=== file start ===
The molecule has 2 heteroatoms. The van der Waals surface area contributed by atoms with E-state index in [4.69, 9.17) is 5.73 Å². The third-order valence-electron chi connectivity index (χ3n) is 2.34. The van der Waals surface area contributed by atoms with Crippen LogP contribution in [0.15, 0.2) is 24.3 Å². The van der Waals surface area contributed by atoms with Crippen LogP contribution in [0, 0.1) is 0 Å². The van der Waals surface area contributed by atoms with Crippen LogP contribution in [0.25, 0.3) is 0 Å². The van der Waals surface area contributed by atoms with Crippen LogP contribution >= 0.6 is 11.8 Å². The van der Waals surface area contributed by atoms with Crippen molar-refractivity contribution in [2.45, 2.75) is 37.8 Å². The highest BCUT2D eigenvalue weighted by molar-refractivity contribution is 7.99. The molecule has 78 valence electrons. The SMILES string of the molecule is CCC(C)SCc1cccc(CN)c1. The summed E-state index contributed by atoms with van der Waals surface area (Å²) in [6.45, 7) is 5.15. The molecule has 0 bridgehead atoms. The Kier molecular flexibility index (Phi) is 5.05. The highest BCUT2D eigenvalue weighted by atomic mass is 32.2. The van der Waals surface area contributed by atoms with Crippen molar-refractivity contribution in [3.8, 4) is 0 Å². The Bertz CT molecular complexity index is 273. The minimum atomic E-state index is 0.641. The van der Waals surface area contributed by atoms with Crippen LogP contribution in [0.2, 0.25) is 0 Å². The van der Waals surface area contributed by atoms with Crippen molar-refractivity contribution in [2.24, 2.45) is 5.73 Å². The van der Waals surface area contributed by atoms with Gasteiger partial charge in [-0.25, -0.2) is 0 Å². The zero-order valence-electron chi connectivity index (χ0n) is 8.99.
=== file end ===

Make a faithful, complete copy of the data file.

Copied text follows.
The molecule has 2 heteroatoms. The van der Waals surface area contributed by atoms with E-state index in [4.69, 9.17) is 5.73 Å². The third-order valence-electron chi connectivity index (χ3n) is 2.34. The van der Waals surface area contributed by atoms with Crippen LogP contribution in [0.15, 0.2) is 24.3 Å². The van der Waals surface area contributed by atoms with Crippen LogP contribution in [0, 0.1) is 0 Å². The van der Waals surface area contributed by atoms with Crippen LogP contribution in [0.25, 0.3) is 0 Å². The van der Waals surface area contributed by atoms with Crippen LogP contribution >= 0.6 is 11.8 Å². The van der Waals surface area contributed by atoms with Crippen molar-refractivity contribution in [2.45, 2.75) is 37.8 Å². The highest BCUT2D eigenvalue weighted by molar-refractivity contribution is 7.99. The molecule has 78 valence electrons. The SMILES string of the molecule is CCC(C)SCc1cccc(CN)c1. The summed E-state index contributed by atoms with van der Waals surface area (Å²) in [6.45, 7) is 5.15. The molecule has 0 bridgehead atoms. The Kier molecular flexibility index (Phi) is 5.05. The highest BCUT2D eigenvalue weighted by atomic mass is 32.2. The van der Waals surface area contributed by atoms with Crippen molar-refractivity contribution in [3.8, 4) is 0 Å². The Bertz CT molecular complexity index is 273. The minimum atomic E-state index is 0.641. The van der Waals surface area contributed by atoms with Crippen LogP contribution in [0.2, 0.25) is 0 Å². The van der Waals surface area contributed by atoms with Crippen molar-refractivity contribution in [2.24, 2.45) is 5.73 Å². The van der Waals surface area contributed by atoms with Gasteiger partial charge in [-0.25, -0.2) is 0 Å². The zero-order valence-electron chi connectivity index (χ0n) is 8.99.